Following is an op-ed by Paul Jacob that recently appeared in the Wichita Eagle, although this is the version he sent to me. Jacob is president of Citizens in Charge Foundation, a national organization that promotes the rights of initiative and referendum. The citizens of Kansas enjoy neither of these.
Fort Hays State University Professor Chapman Rackaway is entitled to his opinion that “Voter initiative sounds good but is bad idea” (September 14 Wichita Eagle), but not to make up his own facts to buttress this viewpoint.
Rackaway uses inaccurate claims about California’s initiative process to argue against Republican Secretary of State candidate Kris Kobach’s popular proposal to allow Kansans to petition issues onto the ballot for a statewide vote.
It’s instructive that the professor focuses on far away California, ignoring the states surrounding Kansas — Colorado, Missouri, Nebraska, and Oklahoma — all with voter initiatives. Note that a recent state ranking by the American Legislative Exchange Council placed all four neighboring initiative states ahead of Kansas for economic performance from 1998-2008.
Still, Rackaway’s assertions about California are not true. For instance, the professor states, “A typical ballot there has 50 or more initiatives…” The most initiatives ever on a single California statewide ballot? Seventeen. Back in 1914.
Professor Rackaway contends that, “Initiatives have marginalized that state legislature’s ability to budget …” But even the California Legislative Analyst’s Office concluded recently that “the legislature maintains considerable control over the state budget.”
Rackaway also cites several “silly initiatives” that are on this year’s California ballot. The only problem being that none of the initiatives mentioned by the professor are actually on the ballot. Oops!
“If we had 75 percent voter turnout and an electorate committed to informed participation,” wrote Rackaway, “the initiative would be a worthwhile proposal.” But in his view, Kansans currently aren’t up to the job of making decisions.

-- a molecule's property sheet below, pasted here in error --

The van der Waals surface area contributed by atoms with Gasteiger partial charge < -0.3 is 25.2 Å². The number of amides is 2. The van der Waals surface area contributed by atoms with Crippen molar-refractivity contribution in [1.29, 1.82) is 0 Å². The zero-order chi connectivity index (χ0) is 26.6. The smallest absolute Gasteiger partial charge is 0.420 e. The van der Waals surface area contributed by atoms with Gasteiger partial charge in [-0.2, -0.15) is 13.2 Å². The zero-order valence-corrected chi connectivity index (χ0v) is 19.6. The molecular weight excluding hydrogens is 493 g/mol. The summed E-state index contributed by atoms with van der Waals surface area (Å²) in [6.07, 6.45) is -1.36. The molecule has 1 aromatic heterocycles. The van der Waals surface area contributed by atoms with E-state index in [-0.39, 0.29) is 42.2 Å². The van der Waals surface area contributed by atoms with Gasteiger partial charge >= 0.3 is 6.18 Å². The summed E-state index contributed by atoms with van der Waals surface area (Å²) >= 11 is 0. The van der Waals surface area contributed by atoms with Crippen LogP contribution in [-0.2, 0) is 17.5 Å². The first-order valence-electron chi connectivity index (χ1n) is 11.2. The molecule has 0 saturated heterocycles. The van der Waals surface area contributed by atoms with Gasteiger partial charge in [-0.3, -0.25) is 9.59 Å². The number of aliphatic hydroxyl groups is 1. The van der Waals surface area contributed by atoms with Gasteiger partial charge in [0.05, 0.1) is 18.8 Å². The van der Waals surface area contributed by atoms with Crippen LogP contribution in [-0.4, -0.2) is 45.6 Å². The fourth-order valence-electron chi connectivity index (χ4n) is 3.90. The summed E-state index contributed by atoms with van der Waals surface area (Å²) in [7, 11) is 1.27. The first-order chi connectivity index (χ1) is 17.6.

Both factually and otherwise, the esteemed professor is sorely mistaken. Kansans deserve the right to vote on the issues that affect their lives, especially on reforms like term limits opposed by self-serving politicians. Thank goodness Mr. Kobach is standing up for the average citizen.
Kobach standing up for average citizens? Like what? Ultra conservatives like Kobach are anything but good for the state. Don’t think so? Remember the debate over evolution a few years back? How damaging was that?
These types are often pontificating authoritarian narrow minded thinkers who concentrate on the power trip of forcing people to accept their own prejudices and mores and are intolerant of other points of view.
The Secretary of State’s office is for Kobach a bully pulpit gateway to what he hopes will be higher office that has no business pursuing the issues he outlines for it. It needs to concentrate on what it does best as a peaceful efficient organization in a sea of contentiousness. It’s too important to this state to have an antagonist at the helm like Kline was to the Attorney General’s office. You need an ‘Elwill Shanahan’ in an office like that, not a political activist.
If you want better government participation for the legislature one thing that could be done would be to shorten the session so more people could participate if elected. Right now you have those who are retired, basically unemployed, own their own businesses with others who run them, or professionals with time on their hand. It is very limiting.
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